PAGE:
The administration was hoping that in the cases known as Rasul and al Odah, the high court would uphold the Bush assertion that U.S. judges don’t have power to even hear habeas corpus claims by the families of prisoners who are held, for all practical purposes, in legal outer space. The justices disappointed Bush on that score. Families of Guantánamo detainees will now at least be able to argue to a judge that their loved ones are locked up by mistake.

Falen Gherebi had much at stake in the court’s decision. A federal appeals court’s ruled that Guantánamo is U.S. territory already gave Gherebi’s brother the right to seek habeas relief on his behalf. But the decision was on hold until after the Supreme Court ruled in the other cases.



The second key case involved the so-called dirty-bomb suspect, Jose Padilla, a former Chicago gang member who is charged — no, that’s not right, he’s not charged — who the government first claimed was planning to detonate a radiological device and now claims was planning to blow up high-rise apartment buildings. Padilla was arrested in May 2002 when he landed at O’Hare International Airport in Chicago. The FBI had been tailing him around the world.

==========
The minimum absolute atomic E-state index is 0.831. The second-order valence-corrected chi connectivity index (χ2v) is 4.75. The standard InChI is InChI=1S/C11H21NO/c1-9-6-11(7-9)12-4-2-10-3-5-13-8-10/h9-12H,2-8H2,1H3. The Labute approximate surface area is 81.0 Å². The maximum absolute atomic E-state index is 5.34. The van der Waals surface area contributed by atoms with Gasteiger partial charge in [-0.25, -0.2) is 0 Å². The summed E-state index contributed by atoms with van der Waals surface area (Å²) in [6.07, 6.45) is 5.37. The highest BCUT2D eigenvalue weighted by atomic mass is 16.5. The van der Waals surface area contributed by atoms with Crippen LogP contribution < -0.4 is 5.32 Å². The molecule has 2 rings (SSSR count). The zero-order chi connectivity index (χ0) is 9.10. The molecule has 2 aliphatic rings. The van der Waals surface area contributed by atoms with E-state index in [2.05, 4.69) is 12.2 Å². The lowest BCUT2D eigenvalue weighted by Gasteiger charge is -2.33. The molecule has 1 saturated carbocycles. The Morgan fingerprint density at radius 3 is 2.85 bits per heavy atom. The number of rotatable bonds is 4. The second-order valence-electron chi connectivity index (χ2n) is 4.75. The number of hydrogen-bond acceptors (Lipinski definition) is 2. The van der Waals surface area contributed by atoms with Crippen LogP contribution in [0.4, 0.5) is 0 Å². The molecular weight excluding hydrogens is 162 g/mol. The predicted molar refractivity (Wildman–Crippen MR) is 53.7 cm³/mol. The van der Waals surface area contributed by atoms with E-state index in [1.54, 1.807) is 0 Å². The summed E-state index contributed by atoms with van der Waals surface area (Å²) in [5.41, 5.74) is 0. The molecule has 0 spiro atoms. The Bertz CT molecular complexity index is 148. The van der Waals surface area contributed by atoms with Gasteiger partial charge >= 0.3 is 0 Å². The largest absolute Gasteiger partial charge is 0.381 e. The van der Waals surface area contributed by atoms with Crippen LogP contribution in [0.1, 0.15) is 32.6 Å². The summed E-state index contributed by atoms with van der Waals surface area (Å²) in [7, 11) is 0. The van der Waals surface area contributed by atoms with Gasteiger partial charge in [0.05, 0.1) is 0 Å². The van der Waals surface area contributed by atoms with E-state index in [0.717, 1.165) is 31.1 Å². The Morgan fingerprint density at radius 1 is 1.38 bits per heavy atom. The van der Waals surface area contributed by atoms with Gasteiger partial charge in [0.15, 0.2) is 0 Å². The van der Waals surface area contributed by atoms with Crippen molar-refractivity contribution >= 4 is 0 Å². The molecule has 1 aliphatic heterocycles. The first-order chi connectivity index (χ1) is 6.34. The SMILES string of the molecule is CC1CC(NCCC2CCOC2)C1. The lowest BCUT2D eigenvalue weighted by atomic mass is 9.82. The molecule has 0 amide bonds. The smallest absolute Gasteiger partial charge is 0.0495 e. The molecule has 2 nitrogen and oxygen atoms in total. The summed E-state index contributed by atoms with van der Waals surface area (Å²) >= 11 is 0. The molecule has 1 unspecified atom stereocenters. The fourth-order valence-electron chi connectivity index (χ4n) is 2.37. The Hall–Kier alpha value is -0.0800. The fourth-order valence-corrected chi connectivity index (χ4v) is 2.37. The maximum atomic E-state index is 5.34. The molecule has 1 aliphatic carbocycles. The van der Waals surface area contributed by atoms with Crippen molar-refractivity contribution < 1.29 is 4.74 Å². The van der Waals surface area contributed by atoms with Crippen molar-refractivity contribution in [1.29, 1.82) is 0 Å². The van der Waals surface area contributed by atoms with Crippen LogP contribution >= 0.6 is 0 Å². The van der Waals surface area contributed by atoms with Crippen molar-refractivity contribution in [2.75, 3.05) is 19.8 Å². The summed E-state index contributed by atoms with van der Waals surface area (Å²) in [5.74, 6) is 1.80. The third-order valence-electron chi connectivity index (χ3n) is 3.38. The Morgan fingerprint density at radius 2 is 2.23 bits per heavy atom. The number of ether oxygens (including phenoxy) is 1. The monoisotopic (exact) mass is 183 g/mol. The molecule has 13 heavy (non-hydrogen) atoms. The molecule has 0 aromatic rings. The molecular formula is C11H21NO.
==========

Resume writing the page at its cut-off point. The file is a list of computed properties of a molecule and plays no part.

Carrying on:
President Bush labeled him an “enemy combatant” and ordered the Justice Department to turn him over to the U.S. military. From that day to the present, he has been held at what most news outlets refer to as a Navy “brig,” a quaint and picturesque term for a military prison, this one in Charleston, South Carolina.

Bush continues to argue that as an enemy combatant, Padilla has no habeas corpus right or right to trial by jury, nor does he have a right to counsel. But the president says that unlike other enemy combatants, who are at least theoretically entitled to a military tribunal, Padilla is not — because he is a U.S. citizen. So the U.S. can hold Padilla incommunicado without charge or trial until the end of hostilities, an event that is to be determined by the president. And the president, by the way, claims untrammeled authority to determine, on his own, which U.S. citizens are and which are not enemy combatants. The upshot is that Bush claims the power to lock up any U.S. citizen forever.